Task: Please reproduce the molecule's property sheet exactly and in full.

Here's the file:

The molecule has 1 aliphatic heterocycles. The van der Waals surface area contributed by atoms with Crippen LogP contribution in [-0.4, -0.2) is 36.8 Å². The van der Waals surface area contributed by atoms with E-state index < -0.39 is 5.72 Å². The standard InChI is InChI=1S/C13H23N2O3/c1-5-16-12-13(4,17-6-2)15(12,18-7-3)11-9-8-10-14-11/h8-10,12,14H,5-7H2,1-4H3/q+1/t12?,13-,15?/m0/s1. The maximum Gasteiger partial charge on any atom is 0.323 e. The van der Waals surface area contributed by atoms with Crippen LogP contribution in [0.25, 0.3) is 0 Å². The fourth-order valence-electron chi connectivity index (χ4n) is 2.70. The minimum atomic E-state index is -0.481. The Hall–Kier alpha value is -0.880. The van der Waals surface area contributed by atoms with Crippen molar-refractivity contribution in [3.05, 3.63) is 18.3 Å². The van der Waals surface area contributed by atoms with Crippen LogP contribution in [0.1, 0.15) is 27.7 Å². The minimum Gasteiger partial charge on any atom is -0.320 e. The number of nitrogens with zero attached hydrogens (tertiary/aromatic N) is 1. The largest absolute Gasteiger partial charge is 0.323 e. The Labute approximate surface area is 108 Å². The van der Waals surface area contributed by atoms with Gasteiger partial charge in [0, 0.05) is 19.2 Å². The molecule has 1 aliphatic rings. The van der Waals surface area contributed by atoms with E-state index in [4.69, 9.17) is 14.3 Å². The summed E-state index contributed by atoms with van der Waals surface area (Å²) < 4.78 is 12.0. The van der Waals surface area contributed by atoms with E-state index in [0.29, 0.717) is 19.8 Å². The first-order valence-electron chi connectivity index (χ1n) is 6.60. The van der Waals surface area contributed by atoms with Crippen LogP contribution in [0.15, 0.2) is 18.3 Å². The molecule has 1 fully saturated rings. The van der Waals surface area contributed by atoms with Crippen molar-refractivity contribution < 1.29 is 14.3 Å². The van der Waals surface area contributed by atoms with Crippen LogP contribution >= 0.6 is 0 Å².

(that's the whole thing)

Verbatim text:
The molecule has 1 aliphatic heterocycles. The van der Waals surface area contributed by atoms with Crippen LogP contribution in [-0.4, -0.2) is 36.8 Å². The van der Waals surface area contributed by atoms with E-state index < -0.39 is 5.72 Å². The standard InChI is InChI=1S/C13H23N2O3/c1-5-16-12-13(4,17-6-2)15(12,18-7-3)11-9-8-10-14-11/h8-10,12,14H,5-7H2,1-4H3/q+1/t12?,13-,15?/m0/s1. The maximum Gasteiger partial charge on any atom is 0.323 e. The van der Waals surface area contributed by atoms with Crippen LogP contribution in [0.25, 0.3) is 0 Å². The fourth-order valence-electron chi connectivity index (χ4n) is 2.70. The minimum atomic E-state index is -0.481. The Hall–Kier alpha value is -0.880. The van der Waals surface area contributed by atoms with Crippen molar-refractivity contribution in [3.05, 3.63) is 18.3 Å². The van der Waals surface area contributed by atoms with Crippen LogP contribution in [0.1, 0.15) is 27.7 Å². The minimum Gasteiger partial charge on any atom is -0.320 e. The number of nitrogens with zero attached hydrogens (tertiary/aromatic N) is 1. The largest absolute Gasteiger partial charge is 0.323 e. The Labute approximate surface area is 108 Å². The van der Waals surface area contributed by atoms with Gasteiger partial charge in [0, 0.05) is 19.2 Å². The molecule has 1 aliphatic rings. The van der Waals surface area contributed by atoms with E-state index in [4.69, 9.17) is 14.3 Å². The summed E-state index contributed by atoms with van der Waals surface area (Å²) < 4.78 is 12.0. The van der Waals surface area contributed by atoms with E-state index in [0.29, 0.717) is 19.8 Å². The first-order valence-electron chi connectivity index (χ1n) is 6.60. The van der Waals surface area contributed by atoms with Crippen LogP contribution in [0.15, 0.2) is 18.3 Å². The molecule has 1 fully saturated rings. The van der Waals surface area contributed by atoms with Crippen molar-refractivity contribution < 1.29 is 14.3 Å². The van der Waals surface area contributed by atoms with Crippen LogP contribution >= 0.6 is 0 Å².